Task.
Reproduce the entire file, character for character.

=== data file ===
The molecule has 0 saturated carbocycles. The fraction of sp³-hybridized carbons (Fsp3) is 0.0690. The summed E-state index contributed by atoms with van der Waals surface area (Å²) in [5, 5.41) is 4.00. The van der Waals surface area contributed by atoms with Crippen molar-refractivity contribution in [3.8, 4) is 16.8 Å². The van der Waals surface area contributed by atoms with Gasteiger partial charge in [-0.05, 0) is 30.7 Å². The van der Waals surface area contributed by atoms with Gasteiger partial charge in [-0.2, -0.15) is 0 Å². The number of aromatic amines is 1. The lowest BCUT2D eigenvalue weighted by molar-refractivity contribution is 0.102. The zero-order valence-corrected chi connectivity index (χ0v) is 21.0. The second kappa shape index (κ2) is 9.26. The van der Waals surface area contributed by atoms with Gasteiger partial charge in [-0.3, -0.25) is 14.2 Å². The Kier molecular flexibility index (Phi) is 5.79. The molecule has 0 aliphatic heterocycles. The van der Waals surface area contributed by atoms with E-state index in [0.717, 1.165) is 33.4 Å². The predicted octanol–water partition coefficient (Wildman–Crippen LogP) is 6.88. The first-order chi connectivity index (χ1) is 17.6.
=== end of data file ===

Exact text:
The molecule has 0 saturated carbocycles. The fraction of sp³-hybridized carbons (Fsp3) is 0.0690. The summed E-state index contributed by atoms with van der Waals surface area (Å²) in [5, 5.41) is 4.00. The van der Waals surface area contributed by atoms with Crippen molar-refractivity contribution in [3.8, 4) is 16.8 Å². The van der Waals surface area contributed by atoms with Gasteiger partial charge in [-0.05, 0) is 30.7 Å². The van der Waals surface area contributed by atoms with Gasteiger partial charge in [-0.2, -0.15) is 0 Å². The number of aromatic amines is 1. The lowest BCUT2D eigenvalue weighted by molar-refractivity contribution is 0.102. The zero-order valence-corrected chi connectivity index (χ0v) is 21.0. The second kappa shape index (κ2) is 9.26. The van der Waals surface area contributed by atoms with Gasteiger partial charge in [-0.3, -0.25) is 14.2 Å². The Kier molecular flexibility index (Phi) is 5.79. The molecule has 0 aliphatic heterocycles. The van der Waals surface area contributed by atoms with E-state index in [0.717, 1.165) is 33.4 Å². The predicted octanol–water partition coefficient (Wildman–Crippen LogP) is 6.88. The first-order chi connectivity index (χ1) is 17.6.